One would think that El Al would invest heavily in this advantage, with the best equipment possible and reasonable rates. In fact to most of these cities, EL Al does little to entice the flying public.
While the planes are completely safe and of course the security top notch, the flying experience itself leads to constant complaints.
Crowded seating, business class seats that haven’t been upgraded in many years, make repeat fliers strongly consider future flights on alternative airlines, even with the extra stop this will entail.
Korean Air and Turkish Air have benefitted greatly by promoting reasonable rates with excellent service in newer airplanes than El Al.
Several frequent fliers prefer to fly west to Europe rather than head east directly from Israel. Lufthansa and Air France are two of the biggest beneficiaries of El Al’s failures.
It’s when we get to the most profitable market, North America, that El Al will see future profits dwindle. Her competition here is fierce but fair. Air Canada, Continental, Delta & US Air all fly to cities throughout North America.
They don’t need to partner with other airlines inside North America as their networks stretch into almost every nook and cranny.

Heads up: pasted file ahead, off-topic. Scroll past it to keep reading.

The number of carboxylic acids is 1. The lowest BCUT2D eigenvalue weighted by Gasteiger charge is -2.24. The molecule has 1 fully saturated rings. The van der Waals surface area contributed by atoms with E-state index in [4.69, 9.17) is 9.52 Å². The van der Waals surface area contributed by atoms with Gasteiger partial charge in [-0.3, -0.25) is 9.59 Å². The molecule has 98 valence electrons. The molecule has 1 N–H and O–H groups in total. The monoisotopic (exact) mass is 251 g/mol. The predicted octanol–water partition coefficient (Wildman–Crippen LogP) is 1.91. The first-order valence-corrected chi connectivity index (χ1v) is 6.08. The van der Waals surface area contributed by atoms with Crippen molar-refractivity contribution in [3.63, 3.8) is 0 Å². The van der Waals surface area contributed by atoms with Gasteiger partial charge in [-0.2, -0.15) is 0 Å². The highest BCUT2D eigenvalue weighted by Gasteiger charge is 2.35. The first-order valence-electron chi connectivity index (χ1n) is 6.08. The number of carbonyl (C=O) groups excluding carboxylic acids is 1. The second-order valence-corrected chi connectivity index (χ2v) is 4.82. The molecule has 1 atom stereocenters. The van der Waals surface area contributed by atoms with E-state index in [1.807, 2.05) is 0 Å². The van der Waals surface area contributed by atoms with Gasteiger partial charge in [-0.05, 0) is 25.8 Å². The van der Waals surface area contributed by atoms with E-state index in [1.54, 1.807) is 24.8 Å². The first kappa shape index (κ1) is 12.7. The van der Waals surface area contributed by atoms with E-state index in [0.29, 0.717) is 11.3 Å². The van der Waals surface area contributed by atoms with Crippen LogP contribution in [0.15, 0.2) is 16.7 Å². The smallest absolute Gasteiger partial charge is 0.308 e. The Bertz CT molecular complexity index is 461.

Not to be esoteric, let’s talk RASM. This industry metric, Revenue per Available Seat Mile, is a unit of measurement used to compare the efficiency of various airlines. One simply divides operating income by available seat miles. Generally the higher the RASM, the more profitable the airline will be. Because it is more encompassing than total revenue, RASM has been adopted by most airlines in preference to just passenger revenue.
This means selling $99 tickets to Paris is not the way to ratch up revenue. Selling $299 tickets to Moscow won’t fill the coffers. Airlines use complex computer systems written by highly trained software engineers to maximize revenue. Too many seats at fares too low result in less than maximum income. Conversely when a plane takes off with an empty seat that potential for additional revenue is lost forever.